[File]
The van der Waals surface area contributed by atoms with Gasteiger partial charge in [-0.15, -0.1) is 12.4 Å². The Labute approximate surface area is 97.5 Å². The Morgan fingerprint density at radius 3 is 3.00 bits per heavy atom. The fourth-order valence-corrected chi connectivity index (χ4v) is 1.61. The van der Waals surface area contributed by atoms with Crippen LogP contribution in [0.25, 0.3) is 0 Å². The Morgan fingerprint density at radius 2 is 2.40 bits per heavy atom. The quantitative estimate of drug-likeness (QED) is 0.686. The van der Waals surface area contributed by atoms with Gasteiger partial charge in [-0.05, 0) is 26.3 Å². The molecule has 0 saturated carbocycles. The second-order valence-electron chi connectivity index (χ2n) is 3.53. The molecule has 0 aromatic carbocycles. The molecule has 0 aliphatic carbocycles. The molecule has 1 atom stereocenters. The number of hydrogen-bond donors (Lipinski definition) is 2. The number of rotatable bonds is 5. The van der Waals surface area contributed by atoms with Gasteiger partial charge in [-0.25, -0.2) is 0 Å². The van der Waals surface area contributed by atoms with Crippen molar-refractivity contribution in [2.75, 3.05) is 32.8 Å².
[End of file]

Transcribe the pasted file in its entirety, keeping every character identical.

The van der Waals surface area contributed by atoms with Gasteiger partial charge in [-0.15, -0.1) is 12.4 Å². The Labute approximate surface area is 97.5 Å². The Morgan fingerprint density at radius 3 is 3.00 bits per heavy atom. The fourth-order valence-corrected chi connectivity index (χ4v) is 1.61. The van der Waals surface area contributed by atoms with Crippen LogP contribution in [0.25, 0.3) is 0 Å². The Morgan fingerprint density at radius 2 is 2.40 bits per heavy atom. The quantitative estimate of drug-likeness (QED) is 0.686. The van der Waals surface area contributed by atoms with Gasteiger partial charge in [-0.05, 0) is 26.3 Å². The molecule has 0 saturated carbocycles. The second-order valence-electron chi connectivity index (χ2n) is 3.53. The molecule has 0 aromatic carbocycles. The molecule has 0 aliphatic carbocycles. The molecule has 1 atom stereocenters. The number of hydrogen-bond donors (Lipinski definition) is 2. The number of rotatable bonds is 5. The van der Waals surface area contributed by atoms with Gasteiger partial charge in [-0.25, -0.2) is 0 Å². The van der Waals surface area contributed by atoms with Crippen molar-refractivity contribution in [2.75, 3.05) is 32.8 Å².